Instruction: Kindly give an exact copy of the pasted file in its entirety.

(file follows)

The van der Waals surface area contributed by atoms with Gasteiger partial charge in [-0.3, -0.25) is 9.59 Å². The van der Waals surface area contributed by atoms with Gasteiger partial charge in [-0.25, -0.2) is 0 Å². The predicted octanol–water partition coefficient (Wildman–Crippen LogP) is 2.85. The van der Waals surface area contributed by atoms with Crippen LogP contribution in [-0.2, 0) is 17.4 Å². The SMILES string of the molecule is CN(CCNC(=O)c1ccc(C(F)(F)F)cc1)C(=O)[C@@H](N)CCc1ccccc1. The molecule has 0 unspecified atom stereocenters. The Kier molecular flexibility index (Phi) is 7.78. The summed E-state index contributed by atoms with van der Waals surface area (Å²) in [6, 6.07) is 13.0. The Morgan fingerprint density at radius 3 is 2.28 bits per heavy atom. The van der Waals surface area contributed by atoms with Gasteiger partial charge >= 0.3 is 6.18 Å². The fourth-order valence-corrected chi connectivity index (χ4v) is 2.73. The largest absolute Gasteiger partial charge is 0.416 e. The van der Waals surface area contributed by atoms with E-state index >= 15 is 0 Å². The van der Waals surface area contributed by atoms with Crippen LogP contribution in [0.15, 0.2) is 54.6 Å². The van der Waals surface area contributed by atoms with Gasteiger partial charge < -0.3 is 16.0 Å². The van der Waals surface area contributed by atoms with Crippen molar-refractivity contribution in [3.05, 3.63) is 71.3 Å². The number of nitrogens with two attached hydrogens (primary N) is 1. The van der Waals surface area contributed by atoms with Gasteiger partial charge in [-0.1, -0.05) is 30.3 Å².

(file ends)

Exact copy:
The van der Waals surface area contributed by atoms with Gasteiger partial charge in [-0.3, -0.25) is 9.59 Å². The van der Waals surface area contributed by atoms with Gasteiger partial charge in [-0.25, -0.2) is 0 Å². The predicted octanol–water partition coefficient (Wildman–Crippen LogP) is 2.85. The van der Waals surface area contributed by atoms with Crippen LogP contribution in [-0.2, 0) is 17.4 Å². The SMILES string of the molecule is CN(CCNC(=O)c1ccc(C(F)(F)F)cc1)C(=O)[C@@H](N)CCc1ccccc1. The molecule has 0 unspecified atom stereocenters. The Kier molecular flexibility index (Phi) is 7.78. The summed E-state index contributed by atoms with van der Waals surface area (Å²) in [6, 6.07) is 13.0. The Morgan fingerprint density at radius 3 is 2.28 bits per heavy atom. The van der Waals surface area contributed by atoms with Gasteiger partial charge >= 0.3 is 6.18 Å². The fourth-order valence-corrected chi connectivity index (χ4v) is 2.73. The largest absolute Gasteiger partial charge is 0.416 e. The van der Waals surface area contributed by atoms with E-state index >= 15 is 0 Å². The van der Waals surface area contributed by atoms with Crippen LogP contribution in [0.15, 0.2) is 54.6 Å². The van der Waals surface area contributed by atoms with Gasteiger partial charge < -0.3 is 16.0 Å². The van der Waals surface area contributed by atoms with Crippen molar-refractivity contribution in [3.05, 3.63) is 71.3 Å². The number of nitrogens with two attached hydrogens (primary N) is 1. The van der Waals surface area contributed by atoms with Gasteiger partial charge in [-0.1, -0.05) is 30.3 Å².